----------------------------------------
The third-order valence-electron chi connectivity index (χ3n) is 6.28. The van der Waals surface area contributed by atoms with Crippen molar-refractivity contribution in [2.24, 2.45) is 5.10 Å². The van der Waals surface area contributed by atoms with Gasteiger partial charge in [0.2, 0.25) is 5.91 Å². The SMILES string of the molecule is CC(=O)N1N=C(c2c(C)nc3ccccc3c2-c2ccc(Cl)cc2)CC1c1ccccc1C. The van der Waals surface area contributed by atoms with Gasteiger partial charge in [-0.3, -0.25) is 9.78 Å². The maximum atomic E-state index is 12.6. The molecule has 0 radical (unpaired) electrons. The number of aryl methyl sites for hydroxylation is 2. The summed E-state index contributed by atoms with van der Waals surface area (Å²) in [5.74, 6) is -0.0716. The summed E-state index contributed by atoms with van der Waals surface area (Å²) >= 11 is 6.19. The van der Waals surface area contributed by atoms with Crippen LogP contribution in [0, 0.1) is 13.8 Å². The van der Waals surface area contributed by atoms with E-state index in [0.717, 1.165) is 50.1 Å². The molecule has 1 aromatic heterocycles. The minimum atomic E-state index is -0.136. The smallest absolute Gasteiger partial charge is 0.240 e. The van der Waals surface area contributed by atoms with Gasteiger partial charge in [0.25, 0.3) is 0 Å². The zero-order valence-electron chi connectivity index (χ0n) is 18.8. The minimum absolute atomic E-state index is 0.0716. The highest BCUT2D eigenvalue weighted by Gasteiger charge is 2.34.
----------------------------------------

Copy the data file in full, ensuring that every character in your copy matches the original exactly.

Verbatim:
The third-order valence-electron chi connectivity index (χ3n) is 6.28. The van der Waals surface area contributed by atoms with Crippen molar-refractivity contribution in [2.24, 2.45) is 5.10 Å². The van der Waals surface area contributed by atoms with Gasteiger partial charge in [0.2, 0.25) is 5.91 Å². The SMILES string of the molecule is CC(=O)N1N=C(c2c(C)nc3ccccc3c2-c2ccc(Cl)cc2)CC1c1ccccc1C. The van der Waals surface area contributed by atoms with Gasteiger partial charge in [-0.3, -0.25) is 9.78 Å². The maximum atomic E-state index is 12.6. The molecule has 0 radical (unpaired) electrons. The number of aryl methyl sites for hydroxylation is 2. The summed E-state index contributed by atoms with van der Waals surface area (Å²) in [5.74, 6) is -0.0716. The summed E-state index contributed by atoms with van der Waals surface area (Å²) >= 11 is 6.19. The van der Waals surface area contributed by atoms with Crippen LogP contribution in [0, 0.1) is 13.8 Å². The van der Waals surface area contributed by atoms with E-state index in [0.717, 1.165) is 50.1 Å². The molecule has 1 aromatic heterocycles. The minimum atomic E-state index is -0.136. The smallest absolute Gasteiger partial charge is 0.240 e. The van der Waals surface area contributed by atoms with Gasteiger partial charge in [0.25, 0.3) is 0 Å². The zero-order valence-electron chi connectivity index (χ0n) is 18.8. The minimum absolute atomic E-state index is 0.0716. The highest BCUT2D eigenvalue weighted by Gasteiger charge is 2.34.